C4CM™ is the only nationally recognised qualifications centre in Change Management.
Our qualifications are work based qualifications within the Qualifications Credit Framework. In particular they deliver the change components of the National Occupational Standards for Management and Leadership.
Designed for professionals in the business of organisational change, C4CM™ accredits a series of short modules in Managing Change. These can be taken as classroom based courses or as online guided learning.
In the April 2014 Harvard Business Review I found a paper about creating a very open culture to encourage personal learning by Robert Kegan, Lisa Lahey, Andy Fleming, and Matthew Miller called “Making Business Personal“. The starting premise of the paper is that ’employees do a second job that no one has hired them to do: preserving their reputations, putting their best selves forward, and hiding their inadequacies from others and themselves’. This putting forward the best side, hiding the other side and hiding information about problems is a major cause of change failure and has been discussed in this blog in terms of reporting and Government Blunders.
Some recent research into bias in reporting about project status has implications for change governance. Two recent examples of poor reporting have surfaced recently: the fiasco on the launch of the IT to support the US Government Health Care programme (Obamacare) and the under-performance of the Universal Credit IT system in the UK. In both cases the senior civil servants and politicians claimed there were no problems only to find major problems when the systems went live (in the US case) or were scrutinised (in the UK). Why do the sponsors not find out (or not tell us) about problems in change projects until Its too late? What can a sponsor do about it?
A book I have just finished reading contains some excellent ideas for avoiding a complete failure in a change. The book, The Blunders of our Governments by Prof. Anthony King and Sir Ivor Crewe describes a series of major blunders by our governments. In each case a government minister set out a radical change in the way things are done and ended up wasting billions of pounds and abandoning the change. The most famous is the introduction of the poll tax; but there are eleven biggies in here. As with many significant change failures, its not just the government that is hurt (well its the taxpayers that foot the bill for these in-competencies) but also customers: you and me (who are also tax payers). Similarly, those at the top who should be accountable seem to have the traditional punishment of promotion and whitewash. The authors identified errors in human thinking and system errors which led to these blunders.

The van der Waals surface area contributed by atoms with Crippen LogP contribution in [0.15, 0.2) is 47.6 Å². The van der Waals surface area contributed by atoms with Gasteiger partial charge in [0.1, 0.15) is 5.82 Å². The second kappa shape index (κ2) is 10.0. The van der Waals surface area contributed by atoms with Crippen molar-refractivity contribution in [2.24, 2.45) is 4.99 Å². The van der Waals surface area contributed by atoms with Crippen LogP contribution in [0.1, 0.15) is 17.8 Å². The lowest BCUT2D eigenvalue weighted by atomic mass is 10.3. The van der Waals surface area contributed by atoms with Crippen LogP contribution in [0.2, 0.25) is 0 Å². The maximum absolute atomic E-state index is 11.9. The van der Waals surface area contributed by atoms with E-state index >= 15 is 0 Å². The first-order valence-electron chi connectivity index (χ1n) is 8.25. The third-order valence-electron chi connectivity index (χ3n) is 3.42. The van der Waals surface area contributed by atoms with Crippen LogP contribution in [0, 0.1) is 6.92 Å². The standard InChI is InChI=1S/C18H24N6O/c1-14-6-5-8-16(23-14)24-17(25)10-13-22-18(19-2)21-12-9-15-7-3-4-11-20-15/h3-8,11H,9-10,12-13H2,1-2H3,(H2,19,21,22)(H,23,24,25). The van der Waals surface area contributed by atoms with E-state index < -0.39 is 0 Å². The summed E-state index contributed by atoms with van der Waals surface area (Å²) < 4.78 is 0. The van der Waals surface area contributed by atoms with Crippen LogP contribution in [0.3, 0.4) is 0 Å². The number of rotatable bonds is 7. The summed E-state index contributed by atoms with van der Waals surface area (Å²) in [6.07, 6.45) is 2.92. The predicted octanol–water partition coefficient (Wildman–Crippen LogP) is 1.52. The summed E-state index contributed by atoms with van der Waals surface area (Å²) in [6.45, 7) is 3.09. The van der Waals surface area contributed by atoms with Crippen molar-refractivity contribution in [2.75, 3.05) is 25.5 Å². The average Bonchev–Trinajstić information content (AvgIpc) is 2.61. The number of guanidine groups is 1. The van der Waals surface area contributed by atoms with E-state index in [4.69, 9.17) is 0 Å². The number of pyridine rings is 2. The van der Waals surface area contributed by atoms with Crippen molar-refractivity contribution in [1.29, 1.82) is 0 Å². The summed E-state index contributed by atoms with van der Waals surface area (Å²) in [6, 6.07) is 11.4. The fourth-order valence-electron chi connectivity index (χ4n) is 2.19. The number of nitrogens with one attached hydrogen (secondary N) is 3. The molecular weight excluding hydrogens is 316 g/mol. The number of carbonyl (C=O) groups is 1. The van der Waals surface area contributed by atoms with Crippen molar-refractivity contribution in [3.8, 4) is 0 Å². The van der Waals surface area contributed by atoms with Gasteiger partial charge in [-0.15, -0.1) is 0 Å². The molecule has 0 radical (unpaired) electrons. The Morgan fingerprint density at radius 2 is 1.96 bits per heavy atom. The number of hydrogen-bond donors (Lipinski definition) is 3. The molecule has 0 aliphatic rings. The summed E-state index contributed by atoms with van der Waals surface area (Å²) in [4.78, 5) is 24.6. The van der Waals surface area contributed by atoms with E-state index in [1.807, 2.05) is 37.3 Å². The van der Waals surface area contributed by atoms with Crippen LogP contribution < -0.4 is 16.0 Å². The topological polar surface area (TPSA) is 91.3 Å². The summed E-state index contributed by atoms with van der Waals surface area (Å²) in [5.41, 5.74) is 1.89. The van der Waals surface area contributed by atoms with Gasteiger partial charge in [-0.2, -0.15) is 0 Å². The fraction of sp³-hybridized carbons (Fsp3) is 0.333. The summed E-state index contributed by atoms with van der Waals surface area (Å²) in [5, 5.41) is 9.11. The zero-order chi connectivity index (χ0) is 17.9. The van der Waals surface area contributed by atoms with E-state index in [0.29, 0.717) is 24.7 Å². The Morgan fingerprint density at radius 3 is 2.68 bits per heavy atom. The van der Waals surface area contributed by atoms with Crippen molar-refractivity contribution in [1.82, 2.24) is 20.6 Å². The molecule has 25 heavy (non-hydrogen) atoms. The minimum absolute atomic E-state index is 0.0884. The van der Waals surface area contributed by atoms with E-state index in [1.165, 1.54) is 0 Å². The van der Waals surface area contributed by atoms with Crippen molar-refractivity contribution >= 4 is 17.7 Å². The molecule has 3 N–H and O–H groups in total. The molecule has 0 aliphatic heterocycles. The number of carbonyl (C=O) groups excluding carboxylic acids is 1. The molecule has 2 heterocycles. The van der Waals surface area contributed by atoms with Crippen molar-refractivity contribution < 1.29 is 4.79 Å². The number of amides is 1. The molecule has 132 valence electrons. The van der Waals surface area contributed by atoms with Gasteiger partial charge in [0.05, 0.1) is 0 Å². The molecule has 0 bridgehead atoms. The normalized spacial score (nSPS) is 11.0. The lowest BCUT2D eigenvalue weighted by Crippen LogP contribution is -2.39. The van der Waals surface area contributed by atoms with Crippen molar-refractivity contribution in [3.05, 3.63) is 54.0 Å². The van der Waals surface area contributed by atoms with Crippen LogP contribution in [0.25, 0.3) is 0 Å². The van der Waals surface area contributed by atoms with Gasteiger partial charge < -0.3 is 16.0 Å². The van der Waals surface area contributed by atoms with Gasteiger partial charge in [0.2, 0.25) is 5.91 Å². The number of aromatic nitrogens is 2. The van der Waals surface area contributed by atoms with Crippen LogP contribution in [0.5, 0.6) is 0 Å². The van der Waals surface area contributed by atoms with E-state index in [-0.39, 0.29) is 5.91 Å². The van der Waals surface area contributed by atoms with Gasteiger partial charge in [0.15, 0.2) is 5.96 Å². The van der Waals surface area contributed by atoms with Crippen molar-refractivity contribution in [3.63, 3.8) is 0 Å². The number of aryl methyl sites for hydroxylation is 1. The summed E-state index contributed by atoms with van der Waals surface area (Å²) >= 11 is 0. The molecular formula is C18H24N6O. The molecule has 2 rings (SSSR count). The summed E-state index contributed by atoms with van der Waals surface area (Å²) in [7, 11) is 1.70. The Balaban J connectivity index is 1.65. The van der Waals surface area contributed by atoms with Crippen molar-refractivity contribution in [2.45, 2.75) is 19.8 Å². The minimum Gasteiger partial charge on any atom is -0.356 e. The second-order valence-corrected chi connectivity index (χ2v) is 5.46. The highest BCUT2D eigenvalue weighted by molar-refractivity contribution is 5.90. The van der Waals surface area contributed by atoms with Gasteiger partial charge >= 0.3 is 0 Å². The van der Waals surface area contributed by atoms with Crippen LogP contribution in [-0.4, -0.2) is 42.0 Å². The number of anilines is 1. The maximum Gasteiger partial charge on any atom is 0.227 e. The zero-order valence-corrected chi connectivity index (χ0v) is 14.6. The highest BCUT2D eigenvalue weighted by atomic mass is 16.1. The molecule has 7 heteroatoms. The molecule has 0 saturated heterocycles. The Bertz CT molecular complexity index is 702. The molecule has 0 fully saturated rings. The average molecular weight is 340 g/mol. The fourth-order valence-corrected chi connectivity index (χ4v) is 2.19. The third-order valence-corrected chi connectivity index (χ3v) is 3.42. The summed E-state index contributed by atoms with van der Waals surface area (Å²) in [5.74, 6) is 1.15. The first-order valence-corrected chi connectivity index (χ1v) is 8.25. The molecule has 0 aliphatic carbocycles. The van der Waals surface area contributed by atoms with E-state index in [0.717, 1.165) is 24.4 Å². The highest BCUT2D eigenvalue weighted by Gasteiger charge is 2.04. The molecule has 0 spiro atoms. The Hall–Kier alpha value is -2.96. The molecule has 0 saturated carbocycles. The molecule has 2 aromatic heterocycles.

The new year party is over and everyone turns to wonder what the new year will be like. And then you start to think about what are you going to do to make it better and different. Of course there are plenty of articles and blogs to suggest some ideas — and this is one of them! In this context a blog by Rosabeth Moss Kanter stands out with some excellent ideas about doing change.
Making decisions in a fast moving change initiative with deadlines and issues is very hard. Making the best decisions is impossible. Yet most managers in a change are hung out to dry for their bad decisions (with hindsight).
A re-think about decision making and the culture around it is needed to improve decision making and thus produce better decisions.